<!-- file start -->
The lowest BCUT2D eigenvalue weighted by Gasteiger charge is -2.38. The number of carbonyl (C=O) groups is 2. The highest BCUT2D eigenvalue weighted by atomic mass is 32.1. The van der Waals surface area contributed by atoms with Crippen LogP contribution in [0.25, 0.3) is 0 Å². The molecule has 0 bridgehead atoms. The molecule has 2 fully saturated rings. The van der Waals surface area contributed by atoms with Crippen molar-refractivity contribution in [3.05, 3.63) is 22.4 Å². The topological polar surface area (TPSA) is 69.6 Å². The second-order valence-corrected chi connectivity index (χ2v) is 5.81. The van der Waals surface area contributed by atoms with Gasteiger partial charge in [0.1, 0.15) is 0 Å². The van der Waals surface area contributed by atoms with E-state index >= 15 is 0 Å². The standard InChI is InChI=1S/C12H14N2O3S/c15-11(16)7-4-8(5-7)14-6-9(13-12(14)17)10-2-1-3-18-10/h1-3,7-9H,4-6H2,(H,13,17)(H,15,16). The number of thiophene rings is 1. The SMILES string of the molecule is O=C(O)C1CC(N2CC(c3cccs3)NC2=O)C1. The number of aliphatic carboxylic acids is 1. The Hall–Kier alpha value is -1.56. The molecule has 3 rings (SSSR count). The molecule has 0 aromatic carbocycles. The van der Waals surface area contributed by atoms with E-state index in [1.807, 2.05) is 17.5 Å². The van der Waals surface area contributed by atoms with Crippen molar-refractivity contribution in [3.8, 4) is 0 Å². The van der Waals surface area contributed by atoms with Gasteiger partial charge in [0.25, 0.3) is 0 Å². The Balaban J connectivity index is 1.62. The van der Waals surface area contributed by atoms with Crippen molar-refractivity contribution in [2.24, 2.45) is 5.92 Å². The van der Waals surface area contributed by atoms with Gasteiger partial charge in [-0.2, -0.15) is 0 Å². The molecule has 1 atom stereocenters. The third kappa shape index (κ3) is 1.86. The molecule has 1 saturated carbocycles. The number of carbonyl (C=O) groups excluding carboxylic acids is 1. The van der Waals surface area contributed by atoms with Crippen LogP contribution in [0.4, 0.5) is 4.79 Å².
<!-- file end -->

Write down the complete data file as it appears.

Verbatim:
The lowest BCUT2D eigenvalue weighted by Gasteiger charge is -2.38. The number of carbonyl (C=O) groups is 2. The highest BCUT2D eigenvalue weighted by atomic mass is 32.1. The van der Waals surface area contributed by atoms with Crippen LogP contribution in [0.25, 0.3) is 0 Å². The molecule has 0 bridgehead atoms. The molecule has 2 fully saturated rings. The van der Waals surface area contributed by atoms with Crippen molar-refractivity contribution in [3.05, 3.63) is 22.4 Å². The topological polar surface area (TPSA) is 69.6 Å². The second-order valence-corrected chi connectivity index (χ2v) is 5.81. The van der Waals surface area contributed by atoms with Gasteiger partial charge in [0.1, 0.15) is 0 Å². The van der Waals surface area contributed by atoms with E-state index >= 15 is 0 Å². The standard InChI is InChI=1S/C12H14N2O3S/c15-11(16)7-4-8(5-7)14-6-9(13-12(14)17)10-2-1-3-18-10/h1-3,7-9H,4-6H2,(H,13,17)(H,15,16). The number of thiophene rings is 1. The SMILES string of the molecule is O=C(O)C1CC(N2CC(c3cccs3)NC2=O)C1. The number of aliphatic carboxylic acids is 1. The Hall–Kier alpha value is -1.56. The molecule has 3 rings (SSSR count). The molecule has 0 aromatic carbocycles. The van der Waals surface area contributed by atoms with E-state index in [1.807, 2.05) is 17.5 Å². The van der Waals surface area contributed by atoms with Crippen molar-refractivity contribution in [3.8, 4) is 0 Å². The van der Waals surface area contributed by atoms with Gasteiger partial charge in [0.25, 0.3) is 0 Å². The Balaban J connectivity index is 1.62. The van der Waals surface area contributed by atoms with Crippen molar-refractivity contribution in [2.24, 2.45) is 5.92 Å². The van der Waals surface area contributed by atoms with Gasteiger partial charge in [-0.2, -0.15) is 0 Å². The molecule has 1 atom stereocenters. The third kappa shape index (κ3) is 1.86. The molecule has 1 saturated carbocycles. The number of carbonyl (C=O) groups excluding carboxylic acids is 1. The van der Waals surface area contributed by atoms with Crippen LogP contribution in [0.4, 0.5) is 4.79 Å².